Juvenile Dependency Mediation

As presented by Judge Diane Price in last month’s Courthouse Corner article, mediation is an alternative dispute resolution tool available for many types of civil cases. Napa Superior Court has offered a Juvenile Dependency Mediation program through Family Court Services with specifically trained experienced professional mediators since 1999. When a judge has made a determination that a child has been neglected or abused, the child may become a dependent of the Juvenile Court on a temporary basis.

The formal legal process may not be the preferred method of resolving disputes that arise in the context of child protection proceedings, where difficult and emotional issues are addressed. At any point during the case process, any party may ask the Court for a referral to mediation, or the judge may request mediation.

Juvenile Dependency Mediation as defined in the California Rules of court is a confidential process conducted by specially trained neutral third-party mediators who have no decision-making power. Dependency mediation provides a non-adversarial setting in which a mediator assists the parties in reaching a fully informed and mutually acceptable resolution that focuses on the child’s safety and best interest, as well as the safety of all family members. Dependency mediation is concerned with any and all issues related to child protection. Dependency mediation is based on a very simple premise: A confidential discussion among the parties may lead to positive results.

The referral to mediation takes place during one of the court hearings and is scheduled with Family Court Services from the courtroom. Dependency mediation may involve multiple participants beyond the parents and social workers. The judge may order the attorneys representing the parties, support persons, the Court Appointed Special Advocate (CASA) representative, other individuals with relevant involvement, and when appropriate, the child, to participate.

On the day of mediation the participants are provided with the basic ground rules and sign a confidentiality agreement. The mediator facilitates a discussion among the participants giving them each an opportunity to share with and listen to others regarding the issues for which they were referred to mediation. By providing a safe, confidential setting open to questions from any participant, the mediation allows for all parties, especially the parents, to have a greater and full understanding of the court process.

When the parties are able to reach an agreement on any of the issues, these results are presented to the court for consideration. The mediator does not make any recommendations to the court if the parties are unable to reach an agreement and may not be called as a witness.

The benefits of dependency mediation include: confidentiality, which protects and empowers the participants; agreements that are focused on the specific needs of the child and family; quicker and higher rates to permanency and stability for the child; overall reduction in time spent in court and contested hearings; and a reduction in judicial workload. The parties generally feel more satisfied when they have a hand in resolving the dispute and creating the agreement, and are more likely to adhere to their agreements.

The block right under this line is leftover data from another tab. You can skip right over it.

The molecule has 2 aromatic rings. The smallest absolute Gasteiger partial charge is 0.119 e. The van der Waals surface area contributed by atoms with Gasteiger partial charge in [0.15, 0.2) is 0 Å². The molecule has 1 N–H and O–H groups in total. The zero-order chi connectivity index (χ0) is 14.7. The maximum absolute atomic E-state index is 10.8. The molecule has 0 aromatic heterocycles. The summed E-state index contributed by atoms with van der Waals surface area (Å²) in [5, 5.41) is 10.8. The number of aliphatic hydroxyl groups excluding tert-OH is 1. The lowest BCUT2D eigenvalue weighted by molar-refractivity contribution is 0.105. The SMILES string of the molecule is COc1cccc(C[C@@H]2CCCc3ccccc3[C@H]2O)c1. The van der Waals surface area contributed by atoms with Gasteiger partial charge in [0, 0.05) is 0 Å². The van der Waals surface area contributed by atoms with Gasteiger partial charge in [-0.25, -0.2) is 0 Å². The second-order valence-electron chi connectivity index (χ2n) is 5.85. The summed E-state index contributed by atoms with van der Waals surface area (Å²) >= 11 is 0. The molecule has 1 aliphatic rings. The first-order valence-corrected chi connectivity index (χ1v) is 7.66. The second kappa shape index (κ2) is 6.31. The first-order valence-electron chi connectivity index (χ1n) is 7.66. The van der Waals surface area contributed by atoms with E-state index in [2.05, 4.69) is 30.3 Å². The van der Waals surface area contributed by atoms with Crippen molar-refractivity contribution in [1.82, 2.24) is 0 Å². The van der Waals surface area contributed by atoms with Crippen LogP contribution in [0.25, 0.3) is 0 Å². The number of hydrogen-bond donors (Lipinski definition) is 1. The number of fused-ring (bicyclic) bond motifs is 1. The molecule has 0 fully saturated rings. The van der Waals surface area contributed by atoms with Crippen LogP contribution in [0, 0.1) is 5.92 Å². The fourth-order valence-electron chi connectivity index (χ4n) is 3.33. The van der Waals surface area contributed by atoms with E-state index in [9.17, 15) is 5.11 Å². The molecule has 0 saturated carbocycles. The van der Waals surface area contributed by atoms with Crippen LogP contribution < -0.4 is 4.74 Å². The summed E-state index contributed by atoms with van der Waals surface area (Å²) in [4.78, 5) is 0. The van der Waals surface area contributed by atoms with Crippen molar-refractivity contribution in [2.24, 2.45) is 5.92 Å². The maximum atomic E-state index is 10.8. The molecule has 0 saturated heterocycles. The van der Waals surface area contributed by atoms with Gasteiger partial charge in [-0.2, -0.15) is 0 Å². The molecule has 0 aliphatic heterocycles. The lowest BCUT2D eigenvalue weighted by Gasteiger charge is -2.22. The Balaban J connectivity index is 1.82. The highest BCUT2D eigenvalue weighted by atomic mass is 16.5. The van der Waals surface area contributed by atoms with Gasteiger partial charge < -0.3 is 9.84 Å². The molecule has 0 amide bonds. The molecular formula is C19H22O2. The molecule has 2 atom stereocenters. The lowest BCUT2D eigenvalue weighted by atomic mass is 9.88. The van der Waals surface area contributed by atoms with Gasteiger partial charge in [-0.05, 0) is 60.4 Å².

Participants have remarked that the mediation process helps to improve relationships between all parties, and in particular between the parents and the social worker. The emotions may be reduced because the parties have a full opportunity to express their grievances and concerns. Finally, mediation produces better results for children. When all of the adults in their lives, including the professionals who have been assigned to work on their cases, come to an agreement on the best plan for the children, this means that everyone will be working together toward a common goal. The bottom line is that everyone is truly on the “same page” when a successful dependency mediation is completed.

As summarized by Judge Price in the last Courthouse Corner, “Parties who participate in court mediation programs are usually very satisfied with the mediation process. Studies have shown that court mediation programs save the parties time and money, improve satisfaction with the courts’ services, and reduce future disputes.”

June is National Reunification Month, which celebrates the important accomplishments of parents and the many professionals who support them in getting their children home safely. Juvenile dependency mediation is one of the tools that may be used to help parents reunify with their children.



By Kathleen O’Neill, with Maria Mihm, Mediators
June, 2015


Connie Theron, Practising Attorney - UCT Law Clinic
“While working at the University of Stellenbosch Legal Aid Clinic and later at the UCT Law Clinic, I found the pro bono mediation services of Gerrie van der Watt of the Mediation Centre to be highly professional and extremely effective in our divorce matters. It is fantastic that our clients, with little or no financial means, can benefit from such an excellent programme.

The mediators are able to provide a non-threatening environment in which the clients are able to talk openly about issues that matter most to them, but which the Court in a divorce matter may choose not to entertain. Through the mediation sessions, the clients are able to reach an agreement together which ultimately they are both happy with. In cases where mediation did not yield the result of a settlement, the process was still extremely valuable, giving the parties better perspective and highlighting the key issues in dispute.”